• PriorityQueue.clear( )
    NodeSet.clear( )
    Conversion[0] = 0
    Conversion[1] = costConversion
    available[0] = initialCharge
    available[1] = 0
    Origin = NodeSet.getNode(Graph, OriginId, available)
    Origin.cost = 0
    Origin.previous = NULL // signifies beginning of route, i.e., there is no
    previous node on the route
    PriorityQueue.insert(Origin) // sets Origin.inQueue = true
    // search nodes in order of cost
    While ( PriorityQueue.isEmpty( ) is false)
       Node = PriorityQueue.top( )
       Node.settled = true // getNode sets settled to false when node is
       first encountered
       If ( Node.id equals DestinationId )
          Reconstruct Route by following linked list starting at
          Node.previous
          Return route
       Links = Graph.getLinks(Node.id)
       If ( Node.replenishment is true)
         // add a waiting link for recharging
         Link.nextId = Node.id
         Link.cost = Graph.rechargeCost(Node.id) // only the fixed costs
         not dependent on the amount of charging
         Link.consumed = 0 // no charge added or subtracted until it is
         needed
         Links.add(Link) // adds a link to the array of links
       For ( i = 0; i < Links.count( ); i = i+1 )
          cost = Links[i].cost + Node.cost
          If ( Node.replenishment is true and Node.id equals id )
            // restore available charge for this type of replenishment
            location
            available[0] = Node.available[0]
            available[1] = Node.available[1]
            j = Graph.rechargeType(id)
            available[j] = fullCharge
          Else
            // add costs of additional charging needed
            // and compute remaining available charge
            needed = Links[i].consumed;
            available[0] = Node.available[0]
            available[1] = Node.available[1]
            For ( j = 0; j < 2; j = j+1 )
             If ( needed < available[j] )
               cost = cost + Conversion[j] × needed
               available[j] = available[j] − needed;
               needed = 0
             else
               cost = cost + Conversion[j] × available[j]
               available[j] = 0
               needed = needed − available[j])
          totalAvailable = available[0] + available[1]
          id = Links[i].nextId
          NextNode = NodeSet.getNode(Graph, id, available)
          If ( Node.replenishment is true and Node.id equals id )
            NextNode. replenishment = false // second node at
            replenishment location
          If ( NextNode.inQueue is true )
             If ( NextNode.cost > cost )
               PriorityQueue.remove(NextNode)
               NextNode.previous = pointer to Node // links
               nodes on route back to origin
               NextNode.cost = cost
               If (totalAvailable > minimumSafeCharge)
                PriorityQueue.insert(NextNode) // sets
                NextNode.inQueue = true
          Else if ( NextNode.settled is false )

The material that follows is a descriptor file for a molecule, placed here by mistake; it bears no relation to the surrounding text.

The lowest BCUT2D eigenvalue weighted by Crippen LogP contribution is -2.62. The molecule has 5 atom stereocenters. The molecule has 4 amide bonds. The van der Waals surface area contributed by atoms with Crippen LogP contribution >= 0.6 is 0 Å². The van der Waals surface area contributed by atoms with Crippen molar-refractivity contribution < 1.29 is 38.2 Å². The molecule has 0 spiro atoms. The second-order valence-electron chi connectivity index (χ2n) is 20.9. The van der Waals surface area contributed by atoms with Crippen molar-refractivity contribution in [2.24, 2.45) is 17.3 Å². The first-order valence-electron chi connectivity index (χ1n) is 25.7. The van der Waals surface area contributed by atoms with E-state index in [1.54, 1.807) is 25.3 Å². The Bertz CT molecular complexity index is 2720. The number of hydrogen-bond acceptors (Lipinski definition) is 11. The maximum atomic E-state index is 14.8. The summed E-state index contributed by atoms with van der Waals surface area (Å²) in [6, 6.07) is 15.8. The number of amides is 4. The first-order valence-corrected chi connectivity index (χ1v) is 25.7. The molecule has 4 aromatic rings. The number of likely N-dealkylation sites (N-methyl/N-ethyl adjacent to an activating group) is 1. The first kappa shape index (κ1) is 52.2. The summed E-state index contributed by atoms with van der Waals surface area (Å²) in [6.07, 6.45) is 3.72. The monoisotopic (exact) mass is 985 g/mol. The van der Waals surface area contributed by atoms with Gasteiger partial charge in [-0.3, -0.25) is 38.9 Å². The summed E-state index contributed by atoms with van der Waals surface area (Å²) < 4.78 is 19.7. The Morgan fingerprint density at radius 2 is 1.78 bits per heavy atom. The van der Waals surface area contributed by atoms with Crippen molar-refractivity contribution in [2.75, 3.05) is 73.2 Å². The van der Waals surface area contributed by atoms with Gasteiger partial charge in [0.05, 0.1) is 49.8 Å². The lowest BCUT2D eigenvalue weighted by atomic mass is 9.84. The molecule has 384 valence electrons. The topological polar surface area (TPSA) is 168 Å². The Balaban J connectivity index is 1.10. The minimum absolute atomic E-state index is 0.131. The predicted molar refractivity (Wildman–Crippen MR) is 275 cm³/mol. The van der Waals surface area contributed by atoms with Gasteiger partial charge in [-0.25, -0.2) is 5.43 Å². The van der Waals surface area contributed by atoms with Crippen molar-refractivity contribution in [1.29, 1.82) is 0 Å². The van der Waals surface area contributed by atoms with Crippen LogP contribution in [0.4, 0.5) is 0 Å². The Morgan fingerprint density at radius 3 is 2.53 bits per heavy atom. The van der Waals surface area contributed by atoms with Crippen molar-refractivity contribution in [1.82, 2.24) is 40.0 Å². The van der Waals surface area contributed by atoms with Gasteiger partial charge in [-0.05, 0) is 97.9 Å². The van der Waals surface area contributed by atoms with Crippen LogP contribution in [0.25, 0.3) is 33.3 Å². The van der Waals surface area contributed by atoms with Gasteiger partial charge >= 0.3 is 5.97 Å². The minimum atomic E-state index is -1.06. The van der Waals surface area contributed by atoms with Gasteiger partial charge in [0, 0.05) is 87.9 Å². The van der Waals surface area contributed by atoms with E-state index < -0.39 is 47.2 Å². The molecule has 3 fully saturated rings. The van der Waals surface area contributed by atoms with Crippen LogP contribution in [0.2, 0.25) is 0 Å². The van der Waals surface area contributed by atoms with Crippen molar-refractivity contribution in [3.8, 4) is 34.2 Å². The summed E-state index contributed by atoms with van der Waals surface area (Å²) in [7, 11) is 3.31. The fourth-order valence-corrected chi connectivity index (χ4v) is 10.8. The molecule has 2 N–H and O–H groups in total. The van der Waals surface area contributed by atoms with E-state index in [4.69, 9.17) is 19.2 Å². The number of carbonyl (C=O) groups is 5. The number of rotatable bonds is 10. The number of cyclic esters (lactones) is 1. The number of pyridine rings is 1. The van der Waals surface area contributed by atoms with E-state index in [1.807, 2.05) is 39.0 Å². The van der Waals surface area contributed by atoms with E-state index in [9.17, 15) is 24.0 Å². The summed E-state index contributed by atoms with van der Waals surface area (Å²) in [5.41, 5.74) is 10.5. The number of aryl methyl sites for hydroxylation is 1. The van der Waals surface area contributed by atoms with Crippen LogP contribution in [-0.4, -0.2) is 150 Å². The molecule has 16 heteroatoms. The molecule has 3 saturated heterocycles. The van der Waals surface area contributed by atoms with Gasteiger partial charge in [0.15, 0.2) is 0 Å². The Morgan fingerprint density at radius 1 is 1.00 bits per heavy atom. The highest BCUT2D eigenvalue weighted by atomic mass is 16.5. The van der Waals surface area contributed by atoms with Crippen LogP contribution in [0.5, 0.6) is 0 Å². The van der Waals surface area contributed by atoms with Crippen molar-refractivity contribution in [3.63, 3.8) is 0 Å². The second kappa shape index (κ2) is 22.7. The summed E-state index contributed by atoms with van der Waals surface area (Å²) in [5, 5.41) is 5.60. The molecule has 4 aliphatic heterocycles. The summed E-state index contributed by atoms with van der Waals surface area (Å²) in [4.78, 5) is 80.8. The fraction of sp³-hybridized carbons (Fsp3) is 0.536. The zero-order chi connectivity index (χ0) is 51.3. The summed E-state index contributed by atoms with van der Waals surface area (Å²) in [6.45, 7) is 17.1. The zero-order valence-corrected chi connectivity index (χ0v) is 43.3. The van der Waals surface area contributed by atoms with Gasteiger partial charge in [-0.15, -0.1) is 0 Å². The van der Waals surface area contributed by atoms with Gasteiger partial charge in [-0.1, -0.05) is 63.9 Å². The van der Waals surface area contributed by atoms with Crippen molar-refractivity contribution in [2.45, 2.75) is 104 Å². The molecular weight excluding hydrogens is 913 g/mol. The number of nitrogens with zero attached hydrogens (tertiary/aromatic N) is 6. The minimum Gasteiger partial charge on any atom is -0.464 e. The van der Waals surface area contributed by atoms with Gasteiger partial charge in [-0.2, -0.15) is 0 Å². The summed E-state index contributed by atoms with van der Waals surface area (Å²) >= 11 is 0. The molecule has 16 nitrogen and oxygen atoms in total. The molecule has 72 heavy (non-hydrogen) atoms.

NextNode.previous = pointer to Node // links nodes
             on route back to origin
             NextNode.cost = cost
             If (totalAvailable > minimumSafeCharge)
               PriorityQueue.insert(NextNode)
    // no feasible route exists to destination with the given amount of charge
    and charge capacity
    Return error
  • Table 6 maps between the pseudo code and the specification elements:
  • Pseudo Code Parameters Specification Elements
    available[0] The estimated replenishment level 314 of the
    start location 208 for fixed cost resource,
    fuel, or the combination thereof; For
    example, swapping battery for an electric
    vehicle is a fixed cost, because the amount of
    time to swap a battery is fixed amount of
    time.
    available[1] The estimated replenishment level 314 of the
    start location 208 for non-fixed cost
    resource, fuel, or the combination thereof;
    For example, replenishing the battery for an
    electric car is not fixed cost, because the
    amount of time to replenish depends on the
    amount of fuel left in the battery.
    Graph.rechargeCost(id) The estimated replenishment time 354, the
    estimated replenishment cost 372 for fixed
    cost resource, fuel, or the combination
    thereof.
    Graph.rechargeType(id) The availability 282 of the replenishment
    type 344 at the replenishment locations 218
    needed = Link.consumed resource consumed = the estimated resource
    level 310 − full resource; or
    fuel consumed = the estimated fuel level
    312 − full fuel
  • The dynamic partial replenishment calculator module 628 can include the second replenishment locator submodule 704, the third replenishment locator submodule 706, the fourth replenishment locator submodule 708, and the seventh replenishment locator submodule 714 with each having the same function, establishing the same condition, or the combination thereof as described in FIG. 7. The dynamic partial replenishment calculator module 628 can include the eighth replenishment locator submodule 716, the tenth replenishment locator submodule 720, the twelfth replenishment locator submodule 724, the thirteenth replenishment locator submodule 726, and the fifteenth replenishment locator submodule 730 with each having the same function, establishing the same condition, or the combination thereof as described in FIG. 7.